A parent should ask about the school’s philosophy regarding reducing unwanted behaviors. Are functional behavior assessments used for program planning? Are these plans proactive and designed to teach appropriate alternatives to replace challenging behaviors versus plans that emphasize reactive strategies and what to do when the behaviors occur? Another consideration is how staff responds to unwanted behavior. Are staff members calm when addressing challenging behaviors, or do they get upset and/or show their frustration?
While it’s crucial to consider the instructional aspects of a school, the social climate should be thought of as equally important. In particular, parents should pay close attention to the frequency and quality of staff-to-student interactions.
Not only do staff members need to be highly supportive with students, but they also need to deliver high rates of verbal praise. This praise should be varied and offered in an enthusiastic and animated manner. Families should also take note of the frequency of corrective feedback and how it’s delivered (i.e., in a kind way as opposed to using a harsh and disapproving tone). If instruction is designed carefully, error rates will be low and the use of corrective feedback can be minimized. Most experts agree that for every instance of corrective feedback, there should be three to five instances of praise.
Also, look to see if staff and students are generally happy, but keep in mind, children with autism are not happy all of the time. Are both sets of people smiling? Do the activities seem fun and exciting? Are the students allowed to make choices throughout each activity during the school day? Research has shown that the use of preferred items during instruction and giving students the opportunity to make choices leads to higher rates of learning and fewer behavioral issues.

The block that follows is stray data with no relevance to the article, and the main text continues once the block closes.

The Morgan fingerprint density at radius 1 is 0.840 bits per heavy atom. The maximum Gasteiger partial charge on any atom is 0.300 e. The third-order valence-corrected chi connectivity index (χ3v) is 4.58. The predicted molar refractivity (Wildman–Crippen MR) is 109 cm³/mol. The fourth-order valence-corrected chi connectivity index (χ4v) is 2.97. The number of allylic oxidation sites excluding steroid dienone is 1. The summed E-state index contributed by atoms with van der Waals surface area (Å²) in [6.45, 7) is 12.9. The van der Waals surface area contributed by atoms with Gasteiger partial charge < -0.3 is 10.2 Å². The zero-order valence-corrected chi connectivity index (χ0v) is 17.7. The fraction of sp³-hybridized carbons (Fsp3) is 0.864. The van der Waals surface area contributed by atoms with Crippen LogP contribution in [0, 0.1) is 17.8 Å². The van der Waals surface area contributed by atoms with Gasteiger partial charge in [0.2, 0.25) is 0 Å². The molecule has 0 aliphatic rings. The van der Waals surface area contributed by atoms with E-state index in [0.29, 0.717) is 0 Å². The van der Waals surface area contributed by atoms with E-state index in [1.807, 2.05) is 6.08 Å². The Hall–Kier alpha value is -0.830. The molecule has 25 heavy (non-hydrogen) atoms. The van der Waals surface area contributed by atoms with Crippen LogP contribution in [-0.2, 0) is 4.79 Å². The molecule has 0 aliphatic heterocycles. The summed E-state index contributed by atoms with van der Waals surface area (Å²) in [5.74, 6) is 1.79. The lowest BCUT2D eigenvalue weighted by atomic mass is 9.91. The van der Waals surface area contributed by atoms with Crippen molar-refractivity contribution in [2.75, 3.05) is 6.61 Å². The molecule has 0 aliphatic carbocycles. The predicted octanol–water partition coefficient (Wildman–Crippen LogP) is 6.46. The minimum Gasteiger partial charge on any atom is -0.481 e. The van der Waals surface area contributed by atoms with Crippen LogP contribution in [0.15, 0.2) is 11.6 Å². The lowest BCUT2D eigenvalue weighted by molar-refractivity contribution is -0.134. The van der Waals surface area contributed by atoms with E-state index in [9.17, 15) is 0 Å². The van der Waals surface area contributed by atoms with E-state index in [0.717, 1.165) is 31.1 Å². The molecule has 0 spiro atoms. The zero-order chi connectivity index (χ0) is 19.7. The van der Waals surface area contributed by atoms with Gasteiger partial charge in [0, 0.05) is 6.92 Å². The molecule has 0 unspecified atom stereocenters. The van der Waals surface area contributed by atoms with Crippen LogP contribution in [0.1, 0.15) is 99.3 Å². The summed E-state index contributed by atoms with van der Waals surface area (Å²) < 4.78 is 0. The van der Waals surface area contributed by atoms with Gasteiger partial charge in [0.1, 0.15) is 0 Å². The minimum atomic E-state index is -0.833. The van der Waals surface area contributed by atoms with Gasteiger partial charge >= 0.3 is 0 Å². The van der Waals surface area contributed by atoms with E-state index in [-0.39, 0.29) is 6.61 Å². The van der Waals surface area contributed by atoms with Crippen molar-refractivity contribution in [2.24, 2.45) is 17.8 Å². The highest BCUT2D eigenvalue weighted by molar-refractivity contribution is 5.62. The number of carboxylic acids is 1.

Staff-to-staff communication and opportunities for family involvement, both in their own child’s program planning as well as at the school planning level, should also be explored. What mechanisms exist to allow staff to plan and develop activities, discuss specific child and classroom issues, and meet with families, clinicians, related service personnel and administrative staff? Are there formal mechanisms to solicit parent input and feedback about school components and future development?
Parents should also clarify the school’s policy regarding observation procedures and policies of students before enrolling their child.
Finally, does the school help families to learn how to use interventions in the home setting? Most schools, will at minimum, offer seminars and trainings that are open to families. However, not all programs will invite parents into the classroom to practice techniques with staff or be open to coming out to a student’s home to show parents how to implement interventions in that setting. In the end, good schools will recognize that learning doesn’t end at 3:00 p.m., and that continuity across school and home will greatly benefit each child.
As parents face a variety of difficult issues with their child with autism, finding an appropriate school program will enhance the quality of life for the student, as well as their families. The process of finding the best program for the child may not be easy, but it is well worth the effort. Our School Program Evaluation Form is designed to facilitate this process.
For more information, please contact the authors at Devereux CARES (610-873-4930). CARES is an approved private school located in Downingtown, PA. It serves students with autism ranging in age from 5 to 21, using applied behavior analysis instructional techniques and natural environment teaching.